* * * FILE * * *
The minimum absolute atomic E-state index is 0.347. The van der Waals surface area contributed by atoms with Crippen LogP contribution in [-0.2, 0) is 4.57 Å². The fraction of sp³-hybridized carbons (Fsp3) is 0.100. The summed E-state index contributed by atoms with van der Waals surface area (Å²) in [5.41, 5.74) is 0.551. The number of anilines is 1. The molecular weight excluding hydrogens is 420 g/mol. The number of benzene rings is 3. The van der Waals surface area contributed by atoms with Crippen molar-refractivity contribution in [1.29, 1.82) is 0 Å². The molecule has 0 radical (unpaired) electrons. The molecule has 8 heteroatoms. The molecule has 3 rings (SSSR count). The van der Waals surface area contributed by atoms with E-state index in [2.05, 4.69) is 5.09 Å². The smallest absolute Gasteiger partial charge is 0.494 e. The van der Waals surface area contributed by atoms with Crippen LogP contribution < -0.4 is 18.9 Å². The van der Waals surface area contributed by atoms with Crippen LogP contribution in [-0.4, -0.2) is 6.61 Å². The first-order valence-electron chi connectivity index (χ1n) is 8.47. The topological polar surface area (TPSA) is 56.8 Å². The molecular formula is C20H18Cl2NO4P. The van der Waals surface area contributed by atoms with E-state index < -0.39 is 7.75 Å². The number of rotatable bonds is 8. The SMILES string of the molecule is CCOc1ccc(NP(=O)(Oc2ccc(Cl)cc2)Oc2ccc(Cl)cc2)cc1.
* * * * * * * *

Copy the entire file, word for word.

The minimum absolute atomic E-state index is 0.347. The van der Waals surface area contributed by atoms with Crippen LogP contribution in [-0.2, 0) is 4.57 Å². The fraction of sp³-hybridized carbons (Fsp3) is 0.100. The summed E-state index contributed by atoms with van der Waals surface area (Å²) in [5.41, 5.74) is 0.551. The number of anilines is 1. The molecular weight excluding hydrogens is 420 g/mol. The number of benzene rings is 3. The van der Waals surface area contributed by atoms with Crippen molar-refractivity contribution in [1.29, 1.82) is 0 Å². The molecule has 0 radical (unpaired) electrons. The molecule has 8 heteroatoms. The molecule has 3 rings (SSSR count). The van der Waals surface area contributed by atoms with E-state index in [2.05, 4.69) is 5.09 Å². The smallest absolute Gasteiger partial charge is 0.494 e. The van der Waals surface area contributed by atoms with Crippen LogP contribution < -0.4 is 18.9 Å². The van der Waals surface area contributed by atoms with Crippen LogP contribution in [-0.4, -0.2) is 6.61 Å². The first-order valence-electron chi connectivity index (χ1n) is 8.47. The topological polar surface area (TPSA) is 56.8 Å². The molecular formula is C20H18Cl2NO4P. The van der Waals surface area contributed by atoms with E-state index < -0.39 is 7.75 Å². The number of rotatable bonds is 8. The SMILES string of the molecule is CCOc1ccc(NP(=O)(Oc2ccc(Cl)cc2)Oc2ccc(Cl)cc2)cc1.